Are you a “goal-getter”—someone driven by achievement who puts your best food forward to ensure things get done? If so, you’re probably pretty familiar with the work ethic required to be successful.
But what if you find yourself struggling to grasp the basic motivation, joy or belief in yourself to move forward? What do you do when times get tough and personal difficulty hinders your desire to achieve?
Money, time and other precious resources pale in comparison to the wildcard we know and love called grit. Psychologist Angela Duckworth, an expert on grit, refers to it as the ability to thrive during adversity. She notes that having it is a greater predictor of success than cognitive or technical skill sets.
Know this: Your internal drive to dig deep and overcome challenges will prove your biggest asset in times of uncertainty. Grit builds resilience—especially when you are at the end of your rope and need a reason to keep going.
Got grit? If not, here’s how to build and improve it when you need it most:
1. Focus on your ‘why.’
It’s true, your desire to do something may fluctuate from time to time. You’re human, after all. You will get tired. Your immediate priorities may shift. You may even question the necessity of doing a thing at all. But, to get passed the subterfuge, you must hone in on your “why”— you know, that earth-shattering reason you made this thing a “must” to begin with? When your why is compelling, the excuses fall away. You are then able to summon grit to help you get over the “plateau of arrested development.”
2. Be your own best barometer.
Others are certainly entitled to their opinions—but this doesn’t mean you should make them yours. Embracing the unsolicited feedback of others can make it difficult to submit to your calling. Remember, this is your goal and there is a reason why you chose to achieve it. Learn to trust the wisdom of your gut. Be clear that you are working toward your own best interests and that you have performed (or will perform!) the necessary due diligence to ensure your success. Positioning yourself as your primary counsel can give you the clarity and confidence needed to move forward, especially when you find the genuine support of others to be wanting.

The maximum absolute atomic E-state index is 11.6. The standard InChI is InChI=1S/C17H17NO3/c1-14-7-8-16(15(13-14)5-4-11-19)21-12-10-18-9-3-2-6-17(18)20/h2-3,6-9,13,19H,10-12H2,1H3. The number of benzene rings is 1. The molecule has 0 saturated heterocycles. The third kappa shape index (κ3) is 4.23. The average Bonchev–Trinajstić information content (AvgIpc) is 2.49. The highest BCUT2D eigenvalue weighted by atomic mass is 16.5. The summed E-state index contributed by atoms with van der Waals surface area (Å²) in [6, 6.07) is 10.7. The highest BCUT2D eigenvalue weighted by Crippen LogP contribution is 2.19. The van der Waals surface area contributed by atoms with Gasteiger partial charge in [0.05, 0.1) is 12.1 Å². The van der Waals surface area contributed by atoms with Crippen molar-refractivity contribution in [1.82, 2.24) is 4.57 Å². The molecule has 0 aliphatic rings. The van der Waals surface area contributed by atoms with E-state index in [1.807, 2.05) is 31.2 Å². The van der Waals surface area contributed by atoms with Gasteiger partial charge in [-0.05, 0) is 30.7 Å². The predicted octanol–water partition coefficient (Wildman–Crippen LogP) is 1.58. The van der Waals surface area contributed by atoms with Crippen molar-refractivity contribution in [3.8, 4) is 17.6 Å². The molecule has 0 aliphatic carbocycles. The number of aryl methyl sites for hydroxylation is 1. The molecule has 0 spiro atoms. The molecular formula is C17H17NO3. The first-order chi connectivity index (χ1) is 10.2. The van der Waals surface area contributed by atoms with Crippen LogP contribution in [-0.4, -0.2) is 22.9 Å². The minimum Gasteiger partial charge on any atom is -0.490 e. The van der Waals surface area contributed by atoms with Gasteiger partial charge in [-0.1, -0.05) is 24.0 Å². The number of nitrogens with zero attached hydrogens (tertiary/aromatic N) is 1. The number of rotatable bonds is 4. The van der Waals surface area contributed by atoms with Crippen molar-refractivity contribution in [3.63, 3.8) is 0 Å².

3. Find a quintessential reference point.
Is this the first time you’ve had to move nimbly through the trenches? Probably not. Think about a time when the odds weren’t in your favor—when you didn’t feel like things were going to work out—but they did. What was it about that situation that was different? What did you do differently? What wisdom can you glean from it and apply to the current scenario? Chances are you can haul an entire truckload of insights into your current circumstance and achieve a much-needed breakthrough. What’s more, you’ll inevitably increase your points of reference by fighting through the trenches time and time again.
4. Decide to do the work in chunks.
Nothing of value is ever created overnight. Think diamonds, medical or technological innovations—even human life. Excellence takes time. The point here is to embrace the imminent heavy lifting. Rather than capitulate, roll up your sleeves and get your mind steadied to do the work, no matter how difficult or time-consuming it may be. Instead of trying to force-feed yourself each task, break them into bite-sized pieces called “chunks.” Address them individually and delegate where necessary. You’ll find each task more approachable when compartmentalized, which is exactly the point.
When things get tough, the tough don’t get going. They instead plant their feet on solid ground and prepare for the bout by reaching for grit—an extraordinary ally, especially in times of adversity.
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